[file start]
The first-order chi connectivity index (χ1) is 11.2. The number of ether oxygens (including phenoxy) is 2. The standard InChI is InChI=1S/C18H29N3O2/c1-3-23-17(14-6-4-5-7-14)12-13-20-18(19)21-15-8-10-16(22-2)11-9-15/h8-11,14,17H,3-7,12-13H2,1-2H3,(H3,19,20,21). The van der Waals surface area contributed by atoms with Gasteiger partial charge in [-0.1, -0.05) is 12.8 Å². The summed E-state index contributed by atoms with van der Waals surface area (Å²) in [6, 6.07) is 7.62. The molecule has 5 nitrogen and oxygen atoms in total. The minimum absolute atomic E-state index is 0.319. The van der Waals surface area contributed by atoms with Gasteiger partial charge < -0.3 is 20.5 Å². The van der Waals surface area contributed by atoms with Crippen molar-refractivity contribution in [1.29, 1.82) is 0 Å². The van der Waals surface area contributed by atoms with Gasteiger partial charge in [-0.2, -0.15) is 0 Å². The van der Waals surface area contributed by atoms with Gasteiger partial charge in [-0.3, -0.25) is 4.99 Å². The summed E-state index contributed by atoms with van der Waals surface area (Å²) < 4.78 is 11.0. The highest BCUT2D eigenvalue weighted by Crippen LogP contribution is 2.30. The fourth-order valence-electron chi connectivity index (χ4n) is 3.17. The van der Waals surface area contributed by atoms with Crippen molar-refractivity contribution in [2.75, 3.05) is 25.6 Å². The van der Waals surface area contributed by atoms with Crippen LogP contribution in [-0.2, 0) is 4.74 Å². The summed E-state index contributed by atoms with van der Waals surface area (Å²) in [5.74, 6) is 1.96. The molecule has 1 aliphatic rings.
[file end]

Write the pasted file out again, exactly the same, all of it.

The first-order chi connectivity index (χ1) is 11.2. The number of ether oxygens (including phenoxy) is 2. The standard InChI is InChI=1S/C18H29N3O2/c1-3-23-17(14-6-4-5-7-14)12-13-20-18(19)21-15-8-10-16(22-2)11-9-15/h8-11,14,17H,3-7,12-13H2,1-2H3,(H3,19,20,21). The van der Waals surface area contributed by atoms with Gasteiger partial charge in [-0.1, -0.05) is 12.8 Å². The summed E-state index contributed by atoms with van der Waals surface area (Å²) in [6, 6.07) is 7.62. The molecule has 5 nitrogen and oxygen atoms in total. The minimum absolute atomic E-state index is 0.319. The van der Waals surface area contributed by atoms with Gasteiger partial charge < -0.3 is 20.5 Å². The van der Waals surface area contributed by atoms with Crippen molar-refractivity contribution in [1.29, 1.82) is 0 Å². The van der Waals surface area contributed by atoms with Gasteiger partial charge in [-0.2, -0.15) is 0 Å². The van der Waals surface area contributed by atoms with Gasteiger partial charge in [-0.3, -0.25) is 4.99 Å². The summed E-state index contributed by atoms with van der Waals surface area (Å²) < 4.78 is 11.0. The highest BCUT2D eigenvalue weighted by Crippen LogP contribution is 2.30. The fourth-order valence-electron chi connectivity index (χ4n) is 3.17. The van der Waals surface area contributed by atoms with Crippen molar-refractivity contribution in [2.75, 3.05) is 25.6 Å². The van der Waals surface area contributed by atoms with Crippen LogP contribution in [-0.2, 0) is 4.74 Å². The summed E-state index contributed by atoms with van der Waals surface area (Å²) in [5.74, 6) is 1.96. The molecule has 1 aliphatic rings.